When the Site Dishes Up Results, You Must Determine If It is Mystery Meat or Fine Cuisine

A search for a relative on a “big” genealogy website may search records from a wide variety of sources and instantly pull up an image with the name of interest. Before you assume you’ve hit the genealogy jackpot there are some warnings:

  • The image may not refer to your relative. The image may come up because the name is “close,” the location is “close,” or someone else thought the record was about your ancestor. The name may not really be the same, the location may be too far off, or that other person may be incorrect. If the search parameters were set too loosely, the “match” may make absolutely no sense. Search results are not divinely inspired.
  • The transcription may not be correct. The original may be difficult to read or the transcriber may have made a mistake. Transcriptions made on Ancestry, FamilySearch, etc. are not officially sanctioned transcriptions. They are not gospel. Do not treat them as if they are. Read the document yourself. Ask someone for assistance on one of the many genealogy groups online (Facebook, etc.).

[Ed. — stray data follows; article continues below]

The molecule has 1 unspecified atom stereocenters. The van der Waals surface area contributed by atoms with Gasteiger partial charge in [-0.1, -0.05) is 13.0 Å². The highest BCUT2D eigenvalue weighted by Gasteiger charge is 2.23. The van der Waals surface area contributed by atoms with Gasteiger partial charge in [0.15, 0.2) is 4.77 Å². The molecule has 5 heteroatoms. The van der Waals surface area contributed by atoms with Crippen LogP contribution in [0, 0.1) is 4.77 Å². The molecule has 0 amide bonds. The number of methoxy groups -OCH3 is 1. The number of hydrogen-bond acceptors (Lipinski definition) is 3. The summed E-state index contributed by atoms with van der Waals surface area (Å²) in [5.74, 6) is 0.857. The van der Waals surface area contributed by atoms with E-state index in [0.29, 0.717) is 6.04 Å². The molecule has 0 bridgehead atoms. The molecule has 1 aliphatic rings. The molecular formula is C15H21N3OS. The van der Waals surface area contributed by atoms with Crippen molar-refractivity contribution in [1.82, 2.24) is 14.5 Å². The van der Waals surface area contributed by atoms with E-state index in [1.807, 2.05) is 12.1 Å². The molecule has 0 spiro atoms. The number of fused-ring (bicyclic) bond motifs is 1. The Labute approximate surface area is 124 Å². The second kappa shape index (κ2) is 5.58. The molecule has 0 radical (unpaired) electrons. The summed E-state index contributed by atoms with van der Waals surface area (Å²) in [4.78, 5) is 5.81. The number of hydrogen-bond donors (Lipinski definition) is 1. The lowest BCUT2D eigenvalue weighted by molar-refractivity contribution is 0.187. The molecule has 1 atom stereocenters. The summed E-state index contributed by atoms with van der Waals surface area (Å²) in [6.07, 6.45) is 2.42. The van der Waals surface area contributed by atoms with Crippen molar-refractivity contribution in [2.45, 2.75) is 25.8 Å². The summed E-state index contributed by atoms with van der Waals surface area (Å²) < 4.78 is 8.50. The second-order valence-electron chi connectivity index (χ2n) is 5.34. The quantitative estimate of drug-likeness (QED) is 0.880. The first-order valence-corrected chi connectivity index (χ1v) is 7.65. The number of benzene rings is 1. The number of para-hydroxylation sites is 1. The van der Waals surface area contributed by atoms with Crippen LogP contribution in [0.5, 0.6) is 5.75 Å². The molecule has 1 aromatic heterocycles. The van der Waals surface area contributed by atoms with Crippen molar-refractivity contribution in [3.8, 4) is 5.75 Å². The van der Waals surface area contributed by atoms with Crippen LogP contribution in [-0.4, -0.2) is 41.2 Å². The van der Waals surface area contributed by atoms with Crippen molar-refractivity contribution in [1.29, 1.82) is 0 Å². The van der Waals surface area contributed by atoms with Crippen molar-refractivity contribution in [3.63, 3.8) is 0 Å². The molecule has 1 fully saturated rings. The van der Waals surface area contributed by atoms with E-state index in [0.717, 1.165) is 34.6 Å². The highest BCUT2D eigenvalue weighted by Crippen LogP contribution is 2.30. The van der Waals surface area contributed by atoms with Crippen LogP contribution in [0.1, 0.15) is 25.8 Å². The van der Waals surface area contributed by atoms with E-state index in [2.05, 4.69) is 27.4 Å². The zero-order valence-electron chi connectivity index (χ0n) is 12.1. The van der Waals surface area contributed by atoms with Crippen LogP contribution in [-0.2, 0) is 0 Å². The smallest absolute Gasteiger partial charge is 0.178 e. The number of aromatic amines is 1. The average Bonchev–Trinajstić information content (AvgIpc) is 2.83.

When viewing any image of a record, ask yourself the following questions:

  • what record did this image come from?
  • is there more to this record?
  • what was the purpose of this record?
  • am I using an image of the original record or a transcription of the original record?
  • who originally created this record and where are those originals?

If you don’t know what on earth you are looking at, how on earth are you going to understand and analyze it?

Don’t just ask those questions and ignore them. Get the actual answers. If you do, you are likely to:

  • make fewer mistakes
  • save yourself time
  • discover even more information

[In reference to the title of this post, I realize that some readers are vegan. If so, replace “mystery meat” with “plant of unknown origin.]

For a somewhat lengthy example of this analysis, view a post on our sister site, Rootdig.

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